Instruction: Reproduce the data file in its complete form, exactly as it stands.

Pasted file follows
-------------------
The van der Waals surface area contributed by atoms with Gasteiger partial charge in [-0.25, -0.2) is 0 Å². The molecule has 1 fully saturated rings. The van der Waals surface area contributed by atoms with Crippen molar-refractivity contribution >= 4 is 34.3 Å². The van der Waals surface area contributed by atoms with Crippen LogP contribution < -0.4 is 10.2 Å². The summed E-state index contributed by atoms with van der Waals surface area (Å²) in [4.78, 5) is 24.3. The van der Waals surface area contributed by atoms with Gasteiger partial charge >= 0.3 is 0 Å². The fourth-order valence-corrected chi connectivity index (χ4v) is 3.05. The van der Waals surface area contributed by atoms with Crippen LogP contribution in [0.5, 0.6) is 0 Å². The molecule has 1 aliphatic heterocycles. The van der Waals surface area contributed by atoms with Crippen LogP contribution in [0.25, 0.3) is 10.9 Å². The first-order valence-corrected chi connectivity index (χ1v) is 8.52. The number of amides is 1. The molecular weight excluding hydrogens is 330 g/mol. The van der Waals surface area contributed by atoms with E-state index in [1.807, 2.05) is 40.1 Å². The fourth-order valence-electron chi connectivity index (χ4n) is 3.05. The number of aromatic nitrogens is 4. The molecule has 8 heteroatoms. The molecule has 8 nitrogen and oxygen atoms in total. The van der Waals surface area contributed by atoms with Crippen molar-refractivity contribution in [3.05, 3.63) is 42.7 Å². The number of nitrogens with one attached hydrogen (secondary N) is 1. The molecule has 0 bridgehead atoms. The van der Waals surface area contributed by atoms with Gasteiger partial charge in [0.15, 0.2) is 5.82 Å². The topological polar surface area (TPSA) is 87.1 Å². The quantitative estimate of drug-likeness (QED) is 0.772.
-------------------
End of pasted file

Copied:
The van der Waals surface area contributed by atoms with Gasteiger partial charge in [-0.25, -0.2) is 0 Å². The molecule has 1 fully saturated rings. The van der Waals surface area contributed by atoms with Crippen molar-refractivity contribution >= 4 is 34.3 Å². The van der Waals surface area contributed by atoms with Crippen LogP contribution < -0.4 is 10.2 Å². The summed E-state index contributed by atoms with van der Waals surface area (Å²) in [4.78, 5) is 24.3. The van der Waals surface area contributed by atoms with Gasteiger partial charge >= 0.3 is 0 Å². The fourth-order valence-corrected chi connectivity index (χ4v) is 3.05. The van der Waals surface area contributed by atoms with Crippen LogP contribution in [0.5, 0.6) is 0 Å². The molecule has 1 aliphatic heterocycles. The van der Waals surface area contributed by atoms with Crippen LogP contribution in [0.25, 0.3) is 10.9 Å². The first-order valence-corrected chi connectivity index (χ1v) is 8.52. The number of amides is 1. The molecular weight excluding hydrogens is 330 g/mol. The van der Waals surface area contributed by atoms with E-state index in [1.807, 2.05) is 40.1 Å². The fourth-order valence-electron chi connectivity index (χ4n) is 3.05. The number of aromatic nitrogens is 4. The molecule has 8 heteroatoms. The molecule has 8 nitrogen and oxygen atoms in total. The van der Waals surface area contributed by atoms with Crippen molar-refractivity contribution in [3.05, 3.63) is 42.7 Å². The number of nitrogens with one attached hydrogen (secondary N) is 1. The molecule has 0 bridgehead atoms. The van der Waals surface area contributed by atoms with Gasteiger partial charge in [0.15, 0.2) is 5.82 Å². The topological polar surface area (TPSA) is 87.1 Å². The quantitative estimate of drug-likeness (QED) is 0.772.